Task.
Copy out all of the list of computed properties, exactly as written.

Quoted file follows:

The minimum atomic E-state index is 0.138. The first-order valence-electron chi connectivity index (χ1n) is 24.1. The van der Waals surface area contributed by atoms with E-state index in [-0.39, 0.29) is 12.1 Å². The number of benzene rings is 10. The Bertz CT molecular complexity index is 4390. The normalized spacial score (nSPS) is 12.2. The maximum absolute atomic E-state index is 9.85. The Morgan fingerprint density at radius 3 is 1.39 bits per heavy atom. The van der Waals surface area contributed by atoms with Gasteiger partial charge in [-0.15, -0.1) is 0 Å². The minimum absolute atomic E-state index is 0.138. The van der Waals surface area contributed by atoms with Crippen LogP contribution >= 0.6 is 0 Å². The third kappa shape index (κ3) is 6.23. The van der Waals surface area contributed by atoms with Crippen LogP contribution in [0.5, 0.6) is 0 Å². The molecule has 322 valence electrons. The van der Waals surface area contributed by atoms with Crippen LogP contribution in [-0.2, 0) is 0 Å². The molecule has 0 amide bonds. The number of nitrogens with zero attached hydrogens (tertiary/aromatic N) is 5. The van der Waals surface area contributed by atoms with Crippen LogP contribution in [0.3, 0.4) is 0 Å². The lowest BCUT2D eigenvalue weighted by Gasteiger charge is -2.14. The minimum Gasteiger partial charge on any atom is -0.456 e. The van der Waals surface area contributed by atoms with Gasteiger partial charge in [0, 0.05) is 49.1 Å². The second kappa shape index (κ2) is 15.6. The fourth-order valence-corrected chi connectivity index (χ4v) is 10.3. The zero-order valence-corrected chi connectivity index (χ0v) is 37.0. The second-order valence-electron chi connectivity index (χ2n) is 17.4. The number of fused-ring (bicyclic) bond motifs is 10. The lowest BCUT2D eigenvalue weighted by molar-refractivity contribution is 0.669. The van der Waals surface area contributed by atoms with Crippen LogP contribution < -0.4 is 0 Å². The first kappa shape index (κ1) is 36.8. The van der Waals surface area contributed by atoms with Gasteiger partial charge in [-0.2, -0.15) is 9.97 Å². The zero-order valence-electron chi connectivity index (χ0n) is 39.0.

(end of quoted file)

The minimum atomic E-state index is 0.138. The first-order valence-electron chi connectivity index (χ1n) is 24.1. The van der Waals surface area contributed by atoms with E-state index in [-0.39, 0.29) is 12.1 Å². The number of benzene rings is 10. The Bertz CT molecular complexity index is 4390. The normalized spacial score (nSPS) is 12.2. The maximum absolute atomic E-state index is 9.85. The Morgan fingerprint density at radius 3 is 1.39 bits per heavy atom. The van der Waals surface area contributed by atoms with Gasteiger partial charge in [-0.15, -0.1) is 0 Å². The minimum absolute atomic E-state index is 0.138. The van der Waals surface area contributed by atoms with Crippen LogP contribution >= 0.6 is 0 Å². The third kappa shape index (κ3) is 6.23. The van der Waals surface area contributed by atoms with Crippen LogP contribution in [0.5, 0.6) is 0 Å². The molecule has 322 valence electrons. The van der Waals surface area contributed by atoms with Crippen LogP contribution in [-0.2, 0) is 0 Å². The molecule has 0 amide bonds. The number of nitrogens with zero attached hydrogens (tertiary/aromatic N) is 5. The van der Waals surface area contributed by atoms with Crippen LogP contribution in [0.3, 0.4) is 0 Å². The lowest BCUT2D eigenvalue weighted by Gasteiger charge is -2.14. The minimum Gasteiger partial charge on any atom is -0.456 e. The van der Waals surface area contributed by atoms with Gasteiger partial charge in [0, 0.05) is 49.1 Å². The second kappa shape index (κ2) is 15.6. The fourth-order valence-corrected chi connectivity index (χ4v) is 10.3. The zero-order valence-corrected chi connectivity index (χ0v) is 37.0. The second-order valence-electron chi connectivity index (χ2n) is 17.4. The number of fused-ring (bicyclic) bond motifs is 10. The lowest BCUT2D eigenvalue weighted by molar-refractivity contribution is 0.669. The van der Waals surface area contributed by atoms with Crippen LogP contribution < -0.4 is 0 Å². The first kappa shape index (κ1) is 36.8. The van der Waals surface area contributed by atoms with Gasteiger partial charge in [-0.2, -0.15) is 9.97 Å². The zero-order valence-electron chi connectivity index (χ0n) is 39.0.